Office of Academic Affairs
Indian Institute of Science Education and Research Berhampur

Earth and Environmental Sciences

EES 202: Introduction to Environmental Sciences (3)

Learning Objectives:

This course seeks to introduce students to the importance of life and the environment, both natural and anthropogenic. Insights into basic causes of, and possible solutions to, important environmental problems, and skills for defining and furthering environmentally sound action will be provided. Attainment of these goals requires an integrative study of Earth and environmental systems, and environmental ethics. This is a course that emphasizes the physical and chemical interactions between the Earth and environmental systems, to better understand the present day environmental issues and their solution.

Course Contents:

Introduction to Environmental Sciences:
Definitions; Environmental factors; Global environment and its segments - atmosphere, hydrosphere, lithosphere, biosphere and inter-relationships; Environmental science - meaning, scope, and importance; Understanding why human population growth is the underlying environmental problem and what its implications are on environmental systems; Valuing the Environment - Concepts and methods; Economic growth, the environment and sustainable development.

Natural Resources:
Mineral, water, land, and forest resources – use, overexploitation, and conservation (examples - rainwater harvesting and wasteland reclamation, wildlife management); Sources of energy from the natural environment - Fossil fuels and nuclear energy; Concentration, storing and transporting energy; Renewable and nonrenewable energy supplies.

The Biotic Environment:
Ecological principles; Concepts of species, populations, communities and ecosystems, dynamics of biological populations, interactions between species, food chains and food webs, energy flow in ecosystems; Interaction between biotic and abiotic environments.

Biogeochemical Cycles:
Definition and description, Carbon, Nitrogen, Sulfur, Phosphorous, and trace metal cycles; Understanding why biogeochemical cycles are essential to long-term life on Earth; Anthropogenic modification of global biogeochemical cycles.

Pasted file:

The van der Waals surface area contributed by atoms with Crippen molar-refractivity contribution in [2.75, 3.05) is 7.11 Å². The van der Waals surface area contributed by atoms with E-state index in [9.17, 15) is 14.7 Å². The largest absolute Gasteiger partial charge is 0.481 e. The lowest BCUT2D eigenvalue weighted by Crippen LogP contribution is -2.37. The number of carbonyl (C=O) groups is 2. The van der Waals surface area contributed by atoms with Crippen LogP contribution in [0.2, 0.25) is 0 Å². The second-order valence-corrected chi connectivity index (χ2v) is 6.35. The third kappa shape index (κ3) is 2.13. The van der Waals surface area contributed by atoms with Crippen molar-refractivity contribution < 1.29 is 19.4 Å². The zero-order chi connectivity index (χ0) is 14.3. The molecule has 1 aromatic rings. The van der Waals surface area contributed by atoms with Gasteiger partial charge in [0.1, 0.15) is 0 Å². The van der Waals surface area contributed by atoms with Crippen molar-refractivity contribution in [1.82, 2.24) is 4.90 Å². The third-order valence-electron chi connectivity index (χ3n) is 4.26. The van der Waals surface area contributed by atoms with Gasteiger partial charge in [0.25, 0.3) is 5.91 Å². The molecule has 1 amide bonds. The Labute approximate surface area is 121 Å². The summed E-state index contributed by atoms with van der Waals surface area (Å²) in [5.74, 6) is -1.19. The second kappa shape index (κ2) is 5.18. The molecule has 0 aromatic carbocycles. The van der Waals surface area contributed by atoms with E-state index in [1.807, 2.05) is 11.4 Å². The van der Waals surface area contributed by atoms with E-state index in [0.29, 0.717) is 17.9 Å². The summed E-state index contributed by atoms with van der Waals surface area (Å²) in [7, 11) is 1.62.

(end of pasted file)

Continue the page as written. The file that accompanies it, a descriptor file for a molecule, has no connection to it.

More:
Contemporary Environmental Issues:
Atmospheric Pollution:Types of pollutants - primary and secondary; Major phenomenon - Ozone depletion, global warming, smog formation, and acid rain – geospatial and time scales, causes and effect; Distinction between greenhouse-effect and global warming, Pollution prevention strategies, International treaties to reduce pollution, e.g., Kyoto Protocol, Montreal Protocol, and later developments.
Water Pollution:Water pollution - Types, general properties and dynamics of water pollutants; Contaminant transport, thermal pollution, groundwater pollution (e.g., nitrate, heavy metals, organics) and contaminant transport; Groundwater remediation; Acid mine drainage; Sewage treatment.
Soil Degradation:Soil erosion and desertification, major impacts of soil degradation, soil conservation techniques.
Solid Waste Management:Types and sources of solid waste; Control of solid waste, methods of solid waste treatment; Solid wastes from mines and their disposal methods.
Radiation and Noise pollution:Noise - measurement, classification and hazards; Sources, effects, and controls of radioactive pollution.

Environmental Management:
Introduction to Environmental Management Cycle; Evaluating the state of the environment -  indicators, environmental problems in India, eco-efficiency; Environmental management - Strategies and plans, tools and techniques; Monitoring the environment - Sampling methods for air, water, and soil; Surveys based methods; Risks and values, attitudes, interest groups; Regulation, fiscal measures, voluntary and coercive measures; Monitoring and review.

Suggested Readings :

  1. Cunningham, W. P., and Cunningham, M. A., 2010, Environmental Science - A Global Concern (11th Edition), McGraw Hill Publications.
  2. Botkin, D, B., and Keller, E. A., 2010, Environmental Science - Earth as a Living Planet (7th Edition), John Wiley and Sons Inc.
  3. Harrison, R. M., 2006, An Introduction to Pollution Science, The Royal Society of Chemistry.
  4. Huddart, D., and Stott, T., 2010, Earth Environments – Past, Present, and Future, Wiley-Blackwell.

Previous Back to Course List Next